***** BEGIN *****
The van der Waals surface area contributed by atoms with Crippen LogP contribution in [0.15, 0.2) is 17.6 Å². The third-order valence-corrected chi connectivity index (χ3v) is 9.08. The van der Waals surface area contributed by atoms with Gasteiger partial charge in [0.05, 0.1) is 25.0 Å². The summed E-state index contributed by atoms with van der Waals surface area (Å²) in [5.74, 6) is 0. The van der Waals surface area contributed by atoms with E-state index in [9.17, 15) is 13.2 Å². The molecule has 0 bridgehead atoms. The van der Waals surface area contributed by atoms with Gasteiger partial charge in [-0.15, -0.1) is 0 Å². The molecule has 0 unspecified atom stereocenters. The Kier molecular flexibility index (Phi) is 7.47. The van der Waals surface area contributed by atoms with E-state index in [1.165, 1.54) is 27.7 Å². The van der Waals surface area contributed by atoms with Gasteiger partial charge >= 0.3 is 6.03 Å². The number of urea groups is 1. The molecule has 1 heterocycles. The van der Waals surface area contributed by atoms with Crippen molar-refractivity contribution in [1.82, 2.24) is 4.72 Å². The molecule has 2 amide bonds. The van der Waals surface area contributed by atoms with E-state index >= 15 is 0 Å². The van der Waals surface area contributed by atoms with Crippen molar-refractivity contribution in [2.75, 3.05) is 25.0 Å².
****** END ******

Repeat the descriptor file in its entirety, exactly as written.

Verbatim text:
The van der Waals surface area contributed by atoms with Crippen LogP contribution in [0.15, 0.2) is 17.6 Å². The third-order valence-corrected chi connectivity index (χ3v) is 9.08. The van der Waals surface area contributed by atoms with Gasteiger partial charge in [0.05, 0.1) is 25.0 Å². The summed E-state index contributed by atoms with van der Waals surface area (Å²) in [5.74, 6) is 0. The van der Waals surface area contributed by atoms with E-state index in [9.17, 15) is 13.2 Å². The molecule has 0 bridgehead atoms. The van der Waals surface area contributed by atoms with Gasteiger partial charge in [-0.15, -0.1) is 0 Å². The molecule has 0 unspecified atom stereocenters. The Kier molecular flexibility index (Phi) is 7.47. The van der Waals surface area contributed by atoms with E-state index in [1.165, 1.54) is 27.7 Å². The van der Waals surface area contributed by atoms with Gasteiger partial charge >= 0.3 is 6.03 Å². The number of urea groups is 1. The molecule has 1 heterocycles. The van der Waals surface area contributed by atoms with Crippen molar-refractivity contribution in [1.82, 2.24) is 4.72 Å². The molecule has 2 amide bonds. The van der Waals surface area contributed by atoms with E-state index >= 15 is 0 Å². The van der Waals surface area contributed by atoms with Crippen molar-refractivity contribution in [2.75, 3.05) is 25.0 Å².